In Romana’s death one can easily discern the murder of our cultural and moral values; these are the same values that we so tirelessly boast about. In any civilized society such an incident represents a deep seated rot and if these things go unchecked it will soon lead us to disaster. Getting emotionally gravitated towards a particular person is all too human but the way our younger lot has started behaving doesn’t auger well for our collective being. Our cultural values and traditions teach us to behave in a particular way and it is for the good of our society that we follow the same. To go the extent of rolling the speeding car over an innocent girl that she gets killed is unheard of in Kashmir. Hardly any right thinking and civilized society can allow such things to happen. While we immediately tend to dismiss the worry by explaining these new ways of life with the in the backdrop of technological advancement and affluence which has come to us, thanks to easy money, one thing that we miss is that the upbringing of our children has changed to a drastic extent. To think about knocking down a girl in a cowboy fashion amply makes it clear that which way the society is going.

This is not an isolated case. Last year a young girl, teaching at a private school was killed almost in a similar way in Peerbagh area. She was stabbed to death by same kind of perverted youth who had perhaps failed to ‘convince’ her for agreeing to their proposal. That also was registered as a murder in police records and the investigations were started. But did the Civil Society react to that, the way it showed its response to Sex scandal, forcing the authorities to take appropriate course of action. Such things don’t bother us anymore; we only feel disturbed temporarily when it comes to the extent of a speedy Alto car taking a young girl’s life.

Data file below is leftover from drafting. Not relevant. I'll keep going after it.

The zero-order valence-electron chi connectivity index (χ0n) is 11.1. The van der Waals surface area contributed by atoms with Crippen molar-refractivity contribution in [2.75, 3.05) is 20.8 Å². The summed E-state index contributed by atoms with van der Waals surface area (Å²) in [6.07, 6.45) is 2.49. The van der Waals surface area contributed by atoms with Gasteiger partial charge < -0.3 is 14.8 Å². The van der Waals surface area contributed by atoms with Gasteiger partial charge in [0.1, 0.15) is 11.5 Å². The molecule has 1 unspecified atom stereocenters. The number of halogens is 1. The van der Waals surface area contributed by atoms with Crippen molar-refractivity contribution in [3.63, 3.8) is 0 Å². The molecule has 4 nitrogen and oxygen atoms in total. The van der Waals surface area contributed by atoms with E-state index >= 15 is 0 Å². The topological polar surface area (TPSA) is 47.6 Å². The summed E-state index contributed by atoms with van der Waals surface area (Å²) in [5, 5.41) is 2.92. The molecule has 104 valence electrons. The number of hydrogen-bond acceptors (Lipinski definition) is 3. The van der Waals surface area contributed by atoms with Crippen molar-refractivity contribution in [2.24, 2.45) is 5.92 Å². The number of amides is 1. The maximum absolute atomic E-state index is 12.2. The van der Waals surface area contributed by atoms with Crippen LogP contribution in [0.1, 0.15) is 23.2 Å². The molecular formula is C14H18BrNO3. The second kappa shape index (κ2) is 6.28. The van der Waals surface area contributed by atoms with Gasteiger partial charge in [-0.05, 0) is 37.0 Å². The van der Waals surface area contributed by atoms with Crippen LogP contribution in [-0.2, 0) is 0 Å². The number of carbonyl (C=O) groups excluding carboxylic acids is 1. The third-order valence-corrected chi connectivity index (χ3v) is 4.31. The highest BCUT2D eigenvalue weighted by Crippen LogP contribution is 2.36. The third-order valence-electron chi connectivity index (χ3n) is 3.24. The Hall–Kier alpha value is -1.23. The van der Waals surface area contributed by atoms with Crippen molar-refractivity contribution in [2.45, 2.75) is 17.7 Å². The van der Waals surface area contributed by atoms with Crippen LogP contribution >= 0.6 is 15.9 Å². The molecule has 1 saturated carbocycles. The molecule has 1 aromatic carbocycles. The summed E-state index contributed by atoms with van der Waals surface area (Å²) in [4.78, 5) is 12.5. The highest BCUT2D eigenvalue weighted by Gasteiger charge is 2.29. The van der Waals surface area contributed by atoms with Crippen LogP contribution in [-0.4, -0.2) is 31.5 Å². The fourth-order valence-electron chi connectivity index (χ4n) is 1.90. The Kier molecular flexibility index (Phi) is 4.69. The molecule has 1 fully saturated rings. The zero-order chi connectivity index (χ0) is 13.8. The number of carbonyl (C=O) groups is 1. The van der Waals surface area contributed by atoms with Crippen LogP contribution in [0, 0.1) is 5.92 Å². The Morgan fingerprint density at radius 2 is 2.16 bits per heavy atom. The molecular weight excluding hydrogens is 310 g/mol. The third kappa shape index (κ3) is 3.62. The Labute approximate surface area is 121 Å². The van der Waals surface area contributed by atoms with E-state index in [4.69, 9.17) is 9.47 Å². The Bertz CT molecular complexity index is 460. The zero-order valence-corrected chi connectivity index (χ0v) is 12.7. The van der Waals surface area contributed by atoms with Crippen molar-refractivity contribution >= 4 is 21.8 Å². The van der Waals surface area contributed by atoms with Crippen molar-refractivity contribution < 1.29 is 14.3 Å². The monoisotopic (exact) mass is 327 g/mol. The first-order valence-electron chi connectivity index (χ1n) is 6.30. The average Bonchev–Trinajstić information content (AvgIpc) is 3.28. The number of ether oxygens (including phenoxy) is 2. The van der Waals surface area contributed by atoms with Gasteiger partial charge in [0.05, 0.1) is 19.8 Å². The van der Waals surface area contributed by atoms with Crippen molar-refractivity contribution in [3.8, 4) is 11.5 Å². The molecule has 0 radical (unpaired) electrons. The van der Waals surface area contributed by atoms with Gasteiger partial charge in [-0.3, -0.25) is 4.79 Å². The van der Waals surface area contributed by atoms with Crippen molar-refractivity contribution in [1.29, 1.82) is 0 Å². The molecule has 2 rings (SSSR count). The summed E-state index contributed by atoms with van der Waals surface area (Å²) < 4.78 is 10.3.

We did show our response to Tabinda Gani’s rape and subsequent murder at Handwara in 2007. A collective effort from Handwara to Srinagar did bring some initial results but still the justice is far away. In that agitation also we changed the recourse and shifted focus on non state labourers commonly known as Biharis. No doubt some of them were involved but the ground work was done by their Kashmiri counterparts. We gave an impression that whatever vice was existing in Kashmir was because of the non state labourers and a whole campaign was then initiated to throw them out. Without asking ourselves that why we have become so dependent on Bihari labourers the issue attained political overtones and was immediately turned into a battle for “Azadi” and struggle against India.

By being selective on the issues of criminality we are not helping our society to build, based on rich cultural and moral values. Instead, this is encouraging the waywardness in the society which ultimately leads to the incidents like that of Bagh-e-Mehtab. The media trial is not a solution to the problem as it invites criticism for influencing the investigations in such cases as was seen in the case of Arushi Talwar murder case in Gurgaon. The fact of the matter is that unless the society wakes up to these challenges the criminals will go scot-free and the real concern will remain hidden under the smokescreen of this false cry. Investigations through proper mechanism of police and courts is the only course of action one can think of but the trial has to be speedy so that the police investigation is not punctured by influence and finally falls in the court of law. Srinagar Police under the stewardship of SSP Syed Ahfadul Mujtaba is expected to be fair and truthful in its investigation but pressure from conscious members of civil society will not only help in ensuring a fair trial but will help to reach out to the society at large which in turn will put a brake on such horrendous and shameful acts.

Justice in the cases of Priyadarshani Mattoo was possible only after intense campaign by the civil society which overturned the tables on prosecution and finally led to justice to the victim. Same was the result of the campaign in the Tandoor case in which high profile politicians were involved.

In Kashmir we have seen lot of campaigning against the waywardness and Dukhtaran-e-Millat has been attacking parlours and restaurants to impose a moral code of conduct. It focuses its activity on Valentine Day and other such occasions. But in case of Romana’s death no such organization has come forward to pursue the case and take society into confidence as to how this menace can be dealt with. At this stage the Civil Society should wake up to mobilize public opinion against such a vice.

Unless that is done we will continue to see such tragic deaths which leave the families suffocated given the social stigma attached to these incidents. Who will come to their rescue, the society has to decide? For these criminals there will be high paid lawyers to defend but for victims who will bring justice; this is the main question.